I tried to help the children peel the backs off the stickers made to look like clothing for these pious cartoon characters to wear, but it was absolutely impossible.  I’d just cut my fingernails the day before and I had to give up and let the women in the room take over.

(Something I’ve at least had a lot of practice with.)

Since I’d gone to use the rest room during the young junior apprentice preacher’s spiel to the children, after briefly becoming a whirling dervish and spinning some toddlers around until I got dizzy instead of following our young host’s Simon says-like, ridiculous directions, I got separated from Jina for several minutes.  Thinking the class was about to wrap up, I went from the rest room directly to the cafeteria.  (It turned out the class went on for another half hour–to ensure Sunday school follows the ancient rule of being just as boring as church.)

At lunch I was greeted by a friendly woman I couldn’t place.  It was weird.  She looked so familiar.  She was armed with a small child.  When her husband finally appeared to join us at our table, my memory snapped into place.  They were the same people who’d invited Jina and me over for lunch about ten days ago.

“Thanks for your hospitality the other day,” I finally blurted out.

Hello, Alzheimer’s! 

When I was finally able to escape after the church lunch, I napped for twenty minutes then went to meet some friends at a used bookstore.  We proceeded from there to a Greek restaurant where all three of us ordered felafel wraps.  They were tasty but filling–a barrage of starch.  Just in case we hadn’t had our fill of carbs, we adjourned to a local watering hole and drank several pitchers of beer over the next several hours.  My friend’s wife surprised him with a friendly ambush, having the server present him with her, his wife’s, business card.  She’d been sitting at a table near the back with some of her friends and none of us had spotted her when we came in.

Between games of chess he went back and forth between the two tables to chat with her.  Sometimes she came over to join us.  All in all, a delightful time.

Until I got home, that is.

Jina was livid.  She hates it when I drink.  I used to be a bit of a lush, especially several decades ago, but these days I hardly ever actually get drunk, and I didn’t last night, despite the liberal intake of suds.  The problem was that my breath stank to her, apart from the pizza I’d eaten to camouflage the stench of beer.  I should have known it wouldn’t have worked.  Not with her omnivorous nose.

I’m married to a bloodhound.

She said, “Get out!”

I felt like John Lennon being evicted by Yoko Ono and going on a bender for several years with Harry Nilsson and Keith Moon.  Too bad all three of them were already dead; otherwise I would have looked them up and joined them.  (Maybe I’ll be joining them for too long anyway.  A man can always dream.)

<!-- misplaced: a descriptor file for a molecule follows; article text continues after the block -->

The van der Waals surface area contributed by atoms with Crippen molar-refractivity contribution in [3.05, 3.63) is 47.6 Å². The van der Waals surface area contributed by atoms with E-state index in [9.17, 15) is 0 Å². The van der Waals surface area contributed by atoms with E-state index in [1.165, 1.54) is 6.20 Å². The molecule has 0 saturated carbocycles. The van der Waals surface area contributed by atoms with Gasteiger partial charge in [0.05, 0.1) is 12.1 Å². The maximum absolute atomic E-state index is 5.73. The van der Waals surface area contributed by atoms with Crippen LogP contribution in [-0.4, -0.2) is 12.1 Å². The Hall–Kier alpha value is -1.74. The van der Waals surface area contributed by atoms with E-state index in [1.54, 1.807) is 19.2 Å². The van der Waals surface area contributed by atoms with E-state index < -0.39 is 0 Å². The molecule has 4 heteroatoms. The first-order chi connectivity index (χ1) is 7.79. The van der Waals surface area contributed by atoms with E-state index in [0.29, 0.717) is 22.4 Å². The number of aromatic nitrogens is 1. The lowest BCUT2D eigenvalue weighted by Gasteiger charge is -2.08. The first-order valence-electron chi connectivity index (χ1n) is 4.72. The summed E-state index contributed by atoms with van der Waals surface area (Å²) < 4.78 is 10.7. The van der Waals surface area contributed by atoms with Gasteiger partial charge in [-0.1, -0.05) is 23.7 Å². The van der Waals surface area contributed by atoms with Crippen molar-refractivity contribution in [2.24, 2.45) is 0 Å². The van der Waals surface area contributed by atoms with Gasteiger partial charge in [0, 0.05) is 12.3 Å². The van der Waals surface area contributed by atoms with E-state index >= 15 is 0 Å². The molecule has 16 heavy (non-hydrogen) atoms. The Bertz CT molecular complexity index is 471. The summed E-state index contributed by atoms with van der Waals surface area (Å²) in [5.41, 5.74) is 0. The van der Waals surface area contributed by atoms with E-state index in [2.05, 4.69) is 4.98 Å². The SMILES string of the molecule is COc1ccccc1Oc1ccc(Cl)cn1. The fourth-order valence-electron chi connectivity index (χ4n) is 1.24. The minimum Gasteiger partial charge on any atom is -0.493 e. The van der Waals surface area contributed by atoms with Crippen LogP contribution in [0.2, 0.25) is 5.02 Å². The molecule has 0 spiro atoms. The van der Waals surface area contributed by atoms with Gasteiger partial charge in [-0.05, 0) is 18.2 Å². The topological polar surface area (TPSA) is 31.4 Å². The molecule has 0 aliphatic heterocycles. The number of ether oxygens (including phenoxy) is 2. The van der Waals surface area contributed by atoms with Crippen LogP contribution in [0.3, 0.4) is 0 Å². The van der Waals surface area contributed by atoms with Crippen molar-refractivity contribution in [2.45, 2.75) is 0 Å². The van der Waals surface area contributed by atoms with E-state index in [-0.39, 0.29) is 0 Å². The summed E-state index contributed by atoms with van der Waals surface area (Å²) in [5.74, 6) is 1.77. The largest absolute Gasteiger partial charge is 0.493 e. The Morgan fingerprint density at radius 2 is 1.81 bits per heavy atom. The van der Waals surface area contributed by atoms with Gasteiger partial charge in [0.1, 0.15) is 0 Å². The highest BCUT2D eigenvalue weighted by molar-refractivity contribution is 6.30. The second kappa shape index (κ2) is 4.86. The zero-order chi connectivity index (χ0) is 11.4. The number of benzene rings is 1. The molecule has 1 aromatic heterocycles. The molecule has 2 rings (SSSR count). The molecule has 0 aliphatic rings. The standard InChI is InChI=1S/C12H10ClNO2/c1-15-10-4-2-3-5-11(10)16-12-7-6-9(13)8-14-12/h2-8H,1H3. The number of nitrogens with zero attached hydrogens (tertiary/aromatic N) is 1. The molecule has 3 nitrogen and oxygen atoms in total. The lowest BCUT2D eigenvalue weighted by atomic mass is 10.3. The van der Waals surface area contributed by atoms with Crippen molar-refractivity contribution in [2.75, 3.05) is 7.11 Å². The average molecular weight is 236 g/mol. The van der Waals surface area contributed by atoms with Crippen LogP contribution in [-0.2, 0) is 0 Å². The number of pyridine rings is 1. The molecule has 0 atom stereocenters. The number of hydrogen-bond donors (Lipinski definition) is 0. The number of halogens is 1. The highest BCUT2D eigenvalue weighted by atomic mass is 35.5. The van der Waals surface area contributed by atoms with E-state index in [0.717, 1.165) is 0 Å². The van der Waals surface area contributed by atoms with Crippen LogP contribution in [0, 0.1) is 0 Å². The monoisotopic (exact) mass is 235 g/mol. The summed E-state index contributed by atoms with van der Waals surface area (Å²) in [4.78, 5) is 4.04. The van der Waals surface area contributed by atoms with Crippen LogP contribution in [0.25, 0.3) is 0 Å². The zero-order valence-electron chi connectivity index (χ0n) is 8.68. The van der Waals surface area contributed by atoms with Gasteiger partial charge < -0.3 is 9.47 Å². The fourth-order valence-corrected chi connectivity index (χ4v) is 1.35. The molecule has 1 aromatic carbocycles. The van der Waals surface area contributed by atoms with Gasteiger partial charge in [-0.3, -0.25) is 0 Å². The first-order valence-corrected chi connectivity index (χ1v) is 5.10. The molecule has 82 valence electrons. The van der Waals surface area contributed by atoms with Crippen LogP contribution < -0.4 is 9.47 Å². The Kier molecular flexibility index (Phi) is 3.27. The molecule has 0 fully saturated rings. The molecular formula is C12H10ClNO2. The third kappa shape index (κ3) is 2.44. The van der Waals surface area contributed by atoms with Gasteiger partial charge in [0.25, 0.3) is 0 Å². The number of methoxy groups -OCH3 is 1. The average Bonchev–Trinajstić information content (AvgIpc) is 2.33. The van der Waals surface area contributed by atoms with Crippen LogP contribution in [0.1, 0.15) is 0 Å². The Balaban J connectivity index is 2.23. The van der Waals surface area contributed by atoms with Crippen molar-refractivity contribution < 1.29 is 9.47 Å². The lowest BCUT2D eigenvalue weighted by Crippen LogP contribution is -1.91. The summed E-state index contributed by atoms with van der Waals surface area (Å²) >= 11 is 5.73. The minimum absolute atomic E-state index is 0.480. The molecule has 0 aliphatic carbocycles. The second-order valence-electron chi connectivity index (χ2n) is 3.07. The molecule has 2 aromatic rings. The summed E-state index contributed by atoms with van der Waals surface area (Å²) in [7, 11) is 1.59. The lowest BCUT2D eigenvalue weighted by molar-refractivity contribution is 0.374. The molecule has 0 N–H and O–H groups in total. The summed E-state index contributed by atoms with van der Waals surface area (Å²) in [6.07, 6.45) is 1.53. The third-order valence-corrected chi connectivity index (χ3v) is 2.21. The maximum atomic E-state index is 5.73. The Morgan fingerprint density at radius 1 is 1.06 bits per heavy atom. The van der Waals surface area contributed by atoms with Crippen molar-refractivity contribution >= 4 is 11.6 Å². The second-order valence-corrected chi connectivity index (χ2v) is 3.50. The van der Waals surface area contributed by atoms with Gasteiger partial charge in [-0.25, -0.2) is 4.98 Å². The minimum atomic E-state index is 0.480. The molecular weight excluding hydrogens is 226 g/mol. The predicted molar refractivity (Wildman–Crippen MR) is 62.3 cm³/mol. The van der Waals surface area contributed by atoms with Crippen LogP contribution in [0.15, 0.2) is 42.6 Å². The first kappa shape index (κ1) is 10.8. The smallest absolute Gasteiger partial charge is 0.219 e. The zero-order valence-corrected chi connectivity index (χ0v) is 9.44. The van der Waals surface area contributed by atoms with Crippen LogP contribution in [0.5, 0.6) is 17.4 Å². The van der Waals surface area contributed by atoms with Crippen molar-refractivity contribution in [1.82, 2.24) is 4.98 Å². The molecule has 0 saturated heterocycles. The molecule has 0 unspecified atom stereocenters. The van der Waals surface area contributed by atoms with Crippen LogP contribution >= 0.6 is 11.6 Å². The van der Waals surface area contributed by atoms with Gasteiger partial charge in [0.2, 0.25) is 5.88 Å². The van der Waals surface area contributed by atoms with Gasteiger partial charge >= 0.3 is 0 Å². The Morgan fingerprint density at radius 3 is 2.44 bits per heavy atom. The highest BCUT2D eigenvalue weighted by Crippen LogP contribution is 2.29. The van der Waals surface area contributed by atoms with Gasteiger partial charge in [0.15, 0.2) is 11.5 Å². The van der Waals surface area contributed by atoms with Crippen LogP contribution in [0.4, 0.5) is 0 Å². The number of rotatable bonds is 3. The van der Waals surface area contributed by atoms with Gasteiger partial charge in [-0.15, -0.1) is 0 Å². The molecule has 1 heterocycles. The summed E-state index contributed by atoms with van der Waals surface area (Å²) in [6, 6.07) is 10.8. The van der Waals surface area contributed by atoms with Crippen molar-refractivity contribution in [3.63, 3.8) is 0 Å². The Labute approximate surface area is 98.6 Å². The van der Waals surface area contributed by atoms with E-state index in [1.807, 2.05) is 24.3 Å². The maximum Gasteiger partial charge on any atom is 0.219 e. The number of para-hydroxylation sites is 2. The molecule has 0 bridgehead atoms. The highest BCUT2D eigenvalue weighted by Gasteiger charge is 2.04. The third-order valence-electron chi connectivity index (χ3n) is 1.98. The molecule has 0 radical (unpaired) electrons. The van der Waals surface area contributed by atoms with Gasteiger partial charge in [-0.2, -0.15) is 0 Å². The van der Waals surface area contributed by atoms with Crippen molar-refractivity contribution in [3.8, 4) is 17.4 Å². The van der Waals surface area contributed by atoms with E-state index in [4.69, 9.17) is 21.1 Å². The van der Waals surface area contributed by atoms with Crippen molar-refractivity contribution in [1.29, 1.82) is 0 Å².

Since the class I’m teaching at lunchtime today is going to be observed by my recruiter and I’ve yet to prepare anything, I didn’t want to stray too far, even though Jina threatened to change the combination on the door lock of the apartment.  When she gets mad, she’s convincing enough to make these threats sound real.

So I trundled off like Oscar Madison to a nearby playground, pulled my long-sleeved shirt and trousers out of my backpack, assembled them into a pillow, rolled up into a ball like a pillbug, and tried to sleep.

About fifteen minutes later my phone sang its jingle.  I answered it.  It was Jina.  She sounded a little less Godzilla-ish, but reiterated her threat about changing the secret code on the lock.  I didn’t say much, clinging to my Miranda rights.

She asked me to call her back after I’d had time to reflect.  I made an abortive attempt to sleep for a few minutes, sketched out what to say in my head, then called her.  

“I understand why you’re mad at me.  You have a right to be.  I know you hate it when I drink.  I’ll really try to avoid it from now on.  I know it’s bad for me and I need to lose weight.”

That’s an abridged paraphrase of my statement, but you get the gist.

She said I could come back home.  Yippy.  

Having entered the domestic sanctum, I humored her by brushing my teeth again and gargling with mouthwash, even though she’d taken up her position on the sofa.  I offered to sleep there instead as an act of contrition, but she was too serene and subdued at that point (or else just enervated from the demands of rage) to require that I do.

The good news is that at night when I lie down in bed, my heart beats so fast I wonder if it’s powered by hummingbirds.  I may be too much of a chickenshit to get out of this hazardous marriage (it’s much easier to fuck yourself than anyone else), but if the dream I had the other night involving a funeral that might have been mine, though the pale-faced corpse didn’t ring a bell, is any indication, I might finally have drawn a Get Out of Jail Free Card.

Please drag me from this cell and drop me in my coffin.

Much obliged!